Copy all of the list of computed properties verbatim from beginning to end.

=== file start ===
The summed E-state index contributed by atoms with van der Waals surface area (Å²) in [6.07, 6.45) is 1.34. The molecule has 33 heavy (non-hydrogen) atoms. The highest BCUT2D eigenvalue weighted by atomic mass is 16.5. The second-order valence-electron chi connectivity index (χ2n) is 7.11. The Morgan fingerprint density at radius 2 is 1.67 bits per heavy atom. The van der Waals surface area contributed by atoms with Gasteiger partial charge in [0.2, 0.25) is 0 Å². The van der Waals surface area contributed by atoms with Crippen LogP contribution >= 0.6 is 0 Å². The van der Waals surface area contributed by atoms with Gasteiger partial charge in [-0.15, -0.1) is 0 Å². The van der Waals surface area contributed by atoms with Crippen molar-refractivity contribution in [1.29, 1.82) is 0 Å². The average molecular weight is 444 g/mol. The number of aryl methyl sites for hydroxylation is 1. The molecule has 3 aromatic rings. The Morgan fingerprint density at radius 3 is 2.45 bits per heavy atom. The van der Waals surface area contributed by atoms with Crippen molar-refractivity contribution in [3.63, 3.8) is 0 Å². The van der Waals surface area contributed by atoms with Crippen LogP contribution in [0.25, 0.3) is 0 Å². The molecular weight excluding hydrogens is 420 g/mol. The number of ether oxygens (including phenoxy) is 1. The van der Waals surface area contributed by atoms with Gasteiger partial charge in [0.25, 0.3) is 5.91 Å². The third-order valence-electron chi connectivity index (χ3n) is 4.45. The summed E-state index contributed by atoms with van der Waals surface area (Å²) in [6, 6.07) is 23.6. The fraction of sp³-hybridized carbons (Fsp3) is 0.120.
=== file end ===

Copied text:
The summed E-state index contributed by atoms with van der Waals surface area (Å²) in [6.07, 6.45) is 1.34. The molecule has 33 heavy (non-hydrogen) atoms. The highest BCUT2D eigenvalue weighted by atomic mass is 16.5. The second-order valence-electron chi connectivity index (χ2n) is 7.11. The Morgan fingerprint density at radius 2 is 1.67 bits per heavy atom. The van der Waals surface area contributed by atoms with Gasteiger partial charge in [0.2, 0.25) is 0 Å². The van der Waals surface area contributed by atoms with Crippen LogP contribution >= 0.6 is 0 Å². The van der Waals surface area contributed by atoms with Gasteiger partial charge in [-0.15, -0.1) is 0 Å². The van der Waals surface area contributed by atoms with Crippen molar-refractivity contribution in [1.29, 1.82) is 0 Å². The average molecular weight is 444 g/mol. The number of aryl methyl sites for hydroxylation is 1. The molecule has 3 aromatic rings. The Morgan fingerprint density at radius 3 is 2.45 bits per heavy atom. The van der Waals surface area contributed by atoms with Crippen molar-refractivity contribution in [3.63, 3.8) is 0 Å². The van der Waals surface area contributed by atoms with Crippen LogP contribution in [0.25, 0.3) is 0 Å². The molecular weight excluding hydrogens is 420 g/mol. The number of ether oxygens (including phenoxy) is 1. The van der Waals surface area contributed by atoms with Gasteiger partial charge in [0.25, 0.3) is 5.91 Å². The third-order valence-electron chi connectivity index (χ3n) is 4.45. The summed E-state index contributed by atoms with van der Waals surface area (Å²) in [6, 6.07) is 23.6. The fraction of sp³-hybridized carbons (Fsp3) is 0.120.